The association between OCD and depression has been acknowledged since the nineteenth century (McIntyre et al., 2006). Depression is the most frequent complication of OCD, as reported in several studies (El-Mallakh and Hollifield, 2008).
Denys et al. (2004) found that MDD was 10 times more prevalent in OCD patients than in general population. While up to 60–80% of patients with OCD experience a depressive episode in their lifetime, most studies agree that at least one-third of patients with OCD have concurrent MDD at the time of evaluation (Perugi et al., 1997; Tükel et al., 2002).
Comorbidity rates in reported studies vary widely from 19 to 90%; this is largely due to methodological and semantic differences (Overbeek et al., 2002).
Obsessive–compulsive morbidity is also one of the most disabling co-occurring conditions in bipolar disease (BD), and these symptoms are frequently encountered in clinical practice (El-Mallakh and Hollifield, 2008).
Bipolar comorbidity in obsessive–compulsive disorder (OCD) is a relevant phenomenon and has clinically significant influence on the symptomatological expression and complications of the disorder (D’Ambrosio et al., 2010).
Moreover, comorbidity with BD has relevant implications for treatment outcome, since bipolarity has a negative influence on compliance and response to currently available anti-obsessive agents (Krüger et al., 2000; Perugi et al., 2002; Hantouche et al., 2003).
A recent study individuated OCD as the most frequent anxiety disorder in bipolar patients throughout their lifetime (Zutshi et al., 2006).
In adults, evidence of a higher-than-expected overlap between OCD and BPD first came from the Epidemiological Catchment Area study, where 23% of those with BPD also met criteria for OCD (Robins and Price, 1991). Subsequent studies have consistently found a greater than expected overlap between OCD and BPD at rates as high as 15–35% (Joshi et al., 2010).
Clinical and epidemiological studies in recent years have suggested that the rate of lifetime comorbid BD in clinical and epidemiological samples of patients with obsessive–compulsive disorder (OCD) is up to 21.5% (Perugi et al., 1997; Hantouche et al., 2003; Faravelli et al., 2004).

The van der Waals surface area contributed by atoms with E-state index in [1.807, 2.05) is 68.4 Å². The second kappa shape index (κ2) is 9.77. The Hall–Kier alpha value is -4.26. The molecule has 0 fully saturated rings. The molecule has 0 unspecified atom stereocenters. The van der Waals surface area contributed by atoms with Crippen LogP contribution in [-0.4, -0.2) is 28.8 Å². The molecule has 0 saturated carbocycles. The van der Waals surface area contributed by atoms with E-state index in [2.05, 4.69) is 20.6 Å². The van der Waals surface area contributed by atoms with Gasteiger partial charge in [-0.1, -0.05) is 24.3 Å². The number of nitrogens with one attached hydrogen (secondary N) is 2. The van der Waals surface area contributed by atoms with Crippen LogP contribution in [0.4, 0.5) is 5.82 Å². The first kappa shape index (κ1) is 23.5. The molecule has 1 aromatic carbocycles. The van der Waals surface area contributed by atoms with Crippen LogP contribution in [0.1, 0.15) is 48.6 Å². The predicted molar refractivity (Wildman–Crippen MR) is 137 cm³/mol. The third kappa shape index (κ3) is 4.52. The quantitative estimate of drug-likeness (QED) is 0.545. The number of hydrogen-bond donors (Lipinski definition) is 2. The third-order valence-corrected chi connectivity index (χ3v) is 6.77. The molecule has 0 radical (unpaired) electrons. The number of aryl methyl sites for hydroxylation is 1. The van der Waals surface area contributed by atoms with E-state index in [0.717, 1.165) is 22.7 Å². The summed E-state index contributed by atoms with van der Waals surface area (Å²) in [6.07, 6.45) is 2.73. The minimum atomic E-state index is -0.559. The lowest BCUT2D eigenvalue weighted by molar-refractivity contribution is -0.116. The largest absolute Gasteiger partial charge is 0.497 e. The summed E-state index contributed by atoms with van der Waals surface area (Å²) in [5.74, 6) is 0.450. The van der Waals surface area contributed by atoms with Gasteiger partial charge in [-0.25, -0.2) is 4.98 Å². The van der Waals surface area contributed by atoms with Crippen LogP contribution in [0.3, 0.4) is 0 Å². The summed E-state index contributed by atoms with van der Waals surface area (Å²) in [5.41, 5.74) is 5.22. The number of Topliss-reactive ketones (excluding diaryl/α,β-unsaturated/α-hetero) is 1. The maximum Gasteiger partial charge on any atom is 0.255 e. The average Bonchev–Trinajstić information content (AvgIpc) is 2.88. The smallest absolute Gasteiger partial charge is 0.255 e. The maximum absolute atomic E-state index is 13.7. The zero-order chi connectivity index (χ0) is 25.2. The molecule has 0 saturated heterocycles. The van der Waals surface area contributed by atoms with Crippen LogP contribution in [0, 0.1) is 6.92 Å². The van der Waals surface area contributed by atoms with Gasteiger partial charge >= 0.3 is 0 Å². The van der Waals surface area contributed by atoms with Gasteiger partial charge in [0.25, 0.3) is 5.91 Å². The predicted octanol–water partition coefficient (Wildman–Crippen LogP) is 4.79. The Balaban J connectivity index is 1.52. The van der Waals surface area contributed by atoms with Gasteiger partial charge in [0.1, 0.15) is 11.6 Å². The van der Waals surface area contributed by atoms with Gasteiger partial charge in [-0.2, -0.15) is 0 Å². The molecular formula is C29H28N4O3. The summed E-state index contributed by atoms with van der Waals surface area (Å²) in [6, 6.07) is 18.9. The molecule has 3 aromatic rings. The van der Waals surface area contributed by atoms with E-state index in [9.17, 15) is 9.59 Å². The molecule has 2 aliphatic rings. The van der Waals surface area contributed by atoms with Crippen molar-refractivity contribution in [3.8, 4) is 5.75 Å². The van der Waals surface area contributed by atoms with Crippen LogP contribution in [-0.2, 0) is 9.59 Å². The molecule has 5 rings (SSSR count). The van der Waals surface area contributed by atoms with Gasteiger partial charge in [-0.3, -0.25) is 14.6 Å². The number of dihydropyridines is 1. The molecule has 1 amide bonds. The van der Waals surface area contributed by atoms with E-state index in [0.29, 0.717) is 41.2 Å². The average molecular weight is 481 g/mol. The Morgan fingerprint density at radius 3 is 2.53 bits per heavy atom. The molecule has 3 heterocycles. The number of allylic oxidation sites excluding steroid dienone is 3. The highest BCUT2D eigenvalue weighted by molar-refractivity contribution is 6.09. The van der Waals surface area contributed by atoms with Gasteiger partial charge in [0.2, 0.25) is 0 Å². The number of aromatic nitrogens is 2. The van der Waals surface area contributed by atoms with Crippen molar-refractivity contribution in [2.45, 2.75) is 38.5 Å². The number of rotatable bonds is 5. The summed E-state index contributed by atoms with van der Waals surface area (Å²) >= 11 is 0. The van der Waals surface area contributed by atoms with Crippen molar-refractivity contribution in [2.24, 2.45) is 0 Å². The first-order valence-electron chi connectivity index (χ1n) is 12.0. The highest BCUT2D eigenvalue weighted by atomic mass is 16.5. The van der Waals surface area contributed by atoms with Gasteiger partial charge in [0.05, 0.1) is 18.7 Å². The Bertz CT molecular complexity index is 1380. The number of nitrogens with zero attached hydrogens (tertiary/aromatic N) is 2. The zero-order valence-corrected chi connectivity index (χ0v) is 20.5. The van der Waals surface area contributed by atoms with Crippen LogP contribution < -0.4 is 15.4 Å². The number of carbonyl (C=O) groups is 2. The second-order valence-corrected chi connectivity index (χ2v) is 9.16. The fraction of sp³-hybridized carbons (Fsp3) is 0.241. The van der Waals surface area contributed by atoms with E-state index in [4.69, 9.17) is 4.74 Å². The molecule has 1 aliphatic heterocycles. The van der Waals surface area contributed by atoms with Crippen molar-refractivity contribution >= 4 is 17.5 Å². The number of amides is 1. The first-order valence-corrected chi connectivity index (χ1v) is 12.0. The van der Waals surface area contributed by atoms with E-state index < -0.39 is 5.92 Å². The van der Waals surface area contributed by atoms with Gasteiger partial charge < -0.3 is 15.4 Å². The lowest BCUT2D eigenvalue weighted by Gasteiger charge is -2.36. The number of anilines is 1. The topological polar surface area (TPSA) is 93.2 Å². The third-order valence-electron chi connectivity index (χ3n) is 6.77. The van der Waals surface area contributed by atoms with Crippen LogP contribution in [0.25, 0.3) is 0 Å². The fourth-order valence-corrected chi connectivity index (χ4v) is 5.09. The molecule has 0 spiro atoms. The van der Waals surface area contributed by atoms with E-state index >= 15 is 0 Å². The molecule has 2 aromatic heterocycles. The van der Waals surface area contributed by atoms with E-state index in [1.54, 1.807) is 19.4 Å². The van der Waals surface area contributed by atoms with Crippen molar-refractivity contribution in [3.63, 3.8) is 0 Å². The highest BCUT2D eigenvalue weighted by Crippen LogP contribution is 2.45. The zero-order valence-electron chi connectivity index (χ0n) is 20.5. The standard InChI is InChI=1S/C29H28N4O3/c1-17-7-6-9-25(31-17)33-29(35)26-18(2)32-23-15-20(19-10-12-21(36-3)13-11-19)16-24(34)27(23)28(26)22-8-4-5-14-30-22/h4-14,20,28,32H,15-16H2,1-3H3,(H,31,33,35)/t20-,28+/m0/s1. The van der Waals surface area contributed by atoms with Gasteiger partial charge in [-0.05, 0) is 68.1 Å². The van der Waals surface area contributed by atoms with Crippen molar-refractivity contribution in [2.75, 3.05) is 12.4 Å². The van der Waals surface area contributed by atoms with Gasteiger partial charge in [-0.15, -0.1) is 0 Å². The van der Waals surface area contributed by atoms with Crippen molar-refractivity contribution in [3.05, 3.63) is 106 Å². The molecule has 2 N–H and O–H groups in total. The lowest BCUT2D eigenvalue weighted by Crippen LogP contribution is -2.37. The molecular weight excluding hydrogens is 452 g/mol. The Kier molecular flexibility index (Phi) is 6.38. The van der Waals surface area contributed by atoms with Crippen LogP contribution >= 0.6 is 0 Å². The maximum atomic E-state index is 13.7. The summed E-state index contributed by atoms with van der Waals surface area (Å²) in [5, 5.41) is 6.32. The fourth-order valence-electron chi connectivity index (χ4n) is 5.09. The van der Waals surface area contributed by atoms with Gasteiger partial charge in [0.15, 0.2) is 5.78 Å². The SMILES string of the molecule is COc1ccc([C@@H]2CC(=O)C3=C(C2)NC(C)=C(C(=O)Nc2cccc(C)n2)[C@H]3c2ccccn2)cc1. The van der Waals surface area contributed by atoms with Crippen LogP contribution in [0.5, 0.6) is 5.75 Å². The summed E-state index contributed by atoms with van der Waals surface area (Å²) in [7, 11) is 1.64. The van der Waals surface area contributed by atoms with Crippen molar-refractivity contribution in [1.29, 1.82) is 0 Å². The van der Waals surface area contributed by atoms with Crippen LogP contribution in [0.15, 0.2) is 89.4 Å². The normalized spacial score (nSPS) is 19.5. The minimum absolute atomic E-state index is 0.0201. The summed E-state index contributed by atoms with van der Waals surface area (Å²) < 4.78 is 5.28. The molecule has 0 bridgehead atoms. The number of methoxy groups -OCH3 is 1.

In addition, many authors have concluded that the frequency of OCD is higher in bipolar patients than in general population (9–35% versus 1.5–2.3%; Cassano et al., 1999; McElroy et al., 2001; Simon et al., 2004). On the other hand, certain studies do not support these high rates of comorbidity (Vieta et al., 2001; Henry et al., 2003).
Family members of bipolar I and II affected individuals have higher rates of OCD (Coryell et al., 1985), which suggests a familial or genetic association. However, some researchers believe that obsessive–compulsive symptoms (OCS), particularly when episodic, may actually represent a variation of how bipolar illness is expressed and not a true comorbidity (Strakowski et al., 1998; Swartz and Shen, 1999).
When using a wider concept of bipolar spectrum in both clinical and epidemiological studies, lifetime comorbidity rates increased significantly: almost 50% of OCD cases manifest cyclothymic traits and/or some lifetime hypomanic symptoms (Hantouche et al., 2003).
Clinical characteristics and clinical course
The comorbidity of OCD and affective disorders strongly affects clinical features, treatment outcome, and prognosis of such patients.
As for the comorbidity with MDD, it is reported that most often OCD predates depression, suggesting that depressive symptoms usually occur in response to the distress and functional impairment associated with OCD (Ricciardi and McNally, 1995; Bartz and Hollander, 2006).
In addition, depressive symptoms seem to be more strongly associated with obsessive than with compulsive symptoms (Ricciardi and McNally, 1995).
The presence of comorbid MDD in OCD seems to relate to older age, severity and chronicity of OCS, number of hospitalizations, greater comorbidity with generalized anxiety disorder (GAD), simple phobias and caffeine abuse, higher frequency of aggressive obsessions, higher number of suicide attempts, and disability (Perugi et al., 2002; Tükel et al., 2006; Maina et al., 2007).
The clinician should also accurately investigate obsessive symptoms and differentiate it from ruminations, which are typically and exclusively focused on depressive thematics, but may sometimes appear similar in their clinical presentation.
The comorbidity of BD in OCD has relevant implications on the symptomatological expression and pharmacological treatment of the disorder.